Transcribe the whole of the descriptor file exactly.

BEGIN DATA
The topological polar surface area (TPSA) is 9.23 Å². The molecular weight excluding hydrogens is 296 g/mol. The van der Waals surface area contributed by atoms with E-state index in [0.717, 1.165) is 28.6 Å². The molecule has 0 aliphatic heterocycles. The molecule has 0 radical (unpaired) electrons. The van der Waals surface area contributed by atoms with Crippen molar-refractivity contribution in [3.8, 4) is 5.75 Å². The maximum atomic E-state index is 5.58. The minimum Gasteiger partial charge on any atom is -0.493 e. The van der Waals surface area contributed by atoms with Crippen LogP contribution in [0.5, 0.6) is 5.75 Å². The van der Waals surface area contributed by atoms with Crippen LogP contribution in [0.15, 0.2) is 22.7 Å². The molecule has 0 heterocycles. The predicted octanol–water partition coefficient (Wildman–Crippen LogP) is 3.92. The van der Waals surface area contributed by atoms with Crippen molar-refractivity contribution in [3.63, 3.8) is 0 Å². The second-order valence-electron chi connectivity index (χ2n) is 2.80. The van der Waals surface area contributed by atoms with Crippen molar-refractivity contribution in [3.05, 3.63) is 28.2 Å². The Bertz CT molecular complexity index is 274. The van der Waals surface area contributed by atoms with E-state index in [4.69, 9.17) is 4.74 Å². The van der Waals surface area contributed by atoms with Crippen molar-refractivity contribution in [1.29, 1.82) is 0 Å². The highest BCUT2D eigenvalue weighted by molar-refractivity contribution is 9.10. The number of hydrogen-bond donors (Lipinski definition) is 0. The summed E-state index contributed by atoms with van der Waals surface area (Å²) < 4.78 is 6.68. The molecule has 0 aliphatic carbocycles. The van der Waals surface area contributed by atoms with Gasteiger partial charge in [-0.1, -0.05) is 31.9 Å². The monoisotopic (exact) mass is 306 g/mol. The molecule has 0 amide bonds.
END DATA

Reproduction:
The topological polar surface area (TPSA) is 9.23 Å². The molecular weight excluding hydrogens is 296 g/mol. The van der Waals surface area contributed by atoms with E-state index in [0.717, 1.165) is 28.6 Å². The molecule has 0 aliphatic heterocycles. The molecule has 0 radical (unpaired) electrons. The van der Waals surface area contributed by atoms with Crippen molar-refractivity contribution in [3.8, 4) is 5.75 Å². The maximum atomic E-state index is 5.58. The minimum Gasteiger partial charge on any atom is -0.493 e. The van der Waals surface area contributed by atoms with Crippen LogP contribution in [0.5, 0.6) is 5.75 Å². The van der Waals surface area contributed by atoms with Crippen LogP contribution in [0.15, 0.2) is 22.7 Å². The molecule has 0 heterocycles. The predicted octanol–water partition coefficient (Wildman–Crippen LogP) is 3.92. The van der Waals surface area contributed by atoms with Crippen molar-refractivity contribution in [3.63, 3.8) is 0 Å². The second-order valence-electron chi connectivity index (χ2n) is 2.80. The van der Waals surface area contributed by atoms with Crippen molar-refractivity contribution in [3.05, 3.63) is 28.2 Å². The Bertz CT molecular complexity index is 274. The van der Waals surface area contributed by atoms with E-state index in [4.69, 9.17) is 4.74 Å². The van der Waals surface area contributed by atoms with Crippen molar-refractivity contribution in [1.29, 1.82) is 0 Å². The highest BCUT2D eigenvalue weighted by molar-refractivity contribution is 9.10. The number of hydrogen-bond donors (Lipinski definition) is 0. The summed E-state index contributed by atoms with van der Waals surface area (Å²) < 4.78 is 6.68. The molecule has 0 aliphatic carbocycles. The van der Waals surface area contributed by atoms with Gasteiger partial charge in [-0.1, -0.05) is 31.9 Å². The monoisotopic (exact) mass is 306 g/mol. The molecule has 0 amide bonds.